Corrective Action Plan
In addition to paying the financial settlement, Sentara’s resolution agreement with HHS includes a corrective action plan with two years of monitoring by OCR.
Under that plan, Sentara has agreed to take several measures, including:
- Develop, maintain and revise, as necessary, its written policies and procedures to comply with the HIPAA breach notification requirements.
- Implement those policies and procedures, and distribute them to its workforce.
- Upon receiving information that an unauthorized acquisition, access, use or disclosure of PHI may have occurred, promptly evaluate the incident to determine if it constitutes a breach. Even if Sentara Hospitals concludes that the incident does not constitute a breach, it must report that determination to OCR. If OCR disagrees with Sentara Hospitals' breach risk assessment, Sentara Hospitals must revise the assessment based on technical assistance provided by OCR and provide appropriate breach notification.
In a statement provided to Information Security Media Group, Sentara says that in April 2017, a vendor that prints and mails the organization’s bills accidentally printed some patients’ billing information on other patients’ statements.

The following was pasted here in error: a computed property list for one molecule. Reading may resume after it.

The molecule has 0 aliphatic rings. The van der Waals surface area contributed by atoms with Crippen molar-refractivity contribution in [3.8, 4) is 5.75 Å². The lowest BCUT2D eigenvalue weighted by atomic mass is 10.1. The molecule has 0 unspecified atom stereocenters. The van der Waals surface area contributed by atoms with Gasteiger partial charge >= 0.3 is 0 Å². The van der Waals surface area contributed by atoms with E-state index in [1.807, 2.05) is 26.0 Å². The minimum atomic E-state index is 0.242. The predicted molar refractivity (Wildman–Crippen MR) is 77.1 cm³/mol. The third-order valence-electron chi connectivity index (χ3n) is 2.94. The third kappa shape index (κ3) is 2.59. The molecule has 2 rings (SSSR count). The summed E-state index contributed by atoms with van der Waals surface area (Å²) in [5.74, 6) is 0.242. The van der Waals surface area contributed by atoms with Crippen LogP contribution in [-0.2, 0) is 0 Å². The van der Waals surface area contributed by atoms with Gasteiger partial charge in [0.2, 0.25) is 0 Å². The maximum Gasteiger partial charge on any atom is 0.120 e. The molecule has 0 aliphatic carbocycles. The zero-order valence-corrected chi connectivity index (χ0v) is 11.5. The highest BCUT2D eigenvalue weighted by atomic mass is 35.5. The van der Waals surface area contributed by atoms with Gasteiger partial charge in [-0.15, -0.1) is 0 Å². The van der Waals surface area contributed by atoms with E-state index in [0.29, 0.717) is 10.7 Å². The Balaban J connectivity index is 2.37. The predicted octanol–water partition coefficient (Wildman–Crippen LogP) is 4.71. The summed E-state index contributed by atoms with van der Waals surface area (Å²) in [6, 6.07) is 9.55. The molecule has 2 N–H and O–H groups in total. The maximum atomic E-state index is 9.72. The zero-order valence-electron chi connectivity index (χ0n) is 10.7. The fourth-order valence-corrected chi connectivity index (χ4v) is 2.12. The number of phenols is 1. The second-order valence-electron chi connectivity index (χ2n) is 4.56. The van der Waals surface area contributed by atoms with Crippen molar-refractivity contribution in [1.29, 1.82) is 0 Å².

“Upon discovering the error, we took immediate action to halt bill printing and mailing and later notified the affected patients,” the statement notes.
”Since the incident, we have implemented more stringent quality control measures, required our vendor to enhance their quality control processes and hired a new privacy director. We also are in the process of updating employee training and education and assessing our privacy program as a whole. Sentara is committed to the security of our patients’ personal information and working hard to prevent this error from happening again.”
Heed Agency’s Warnings
In its statement about the settlement with Sentara Hospitals, OCR notes that the organization failed to properly report its breach even after the agency advised Sentara to do so.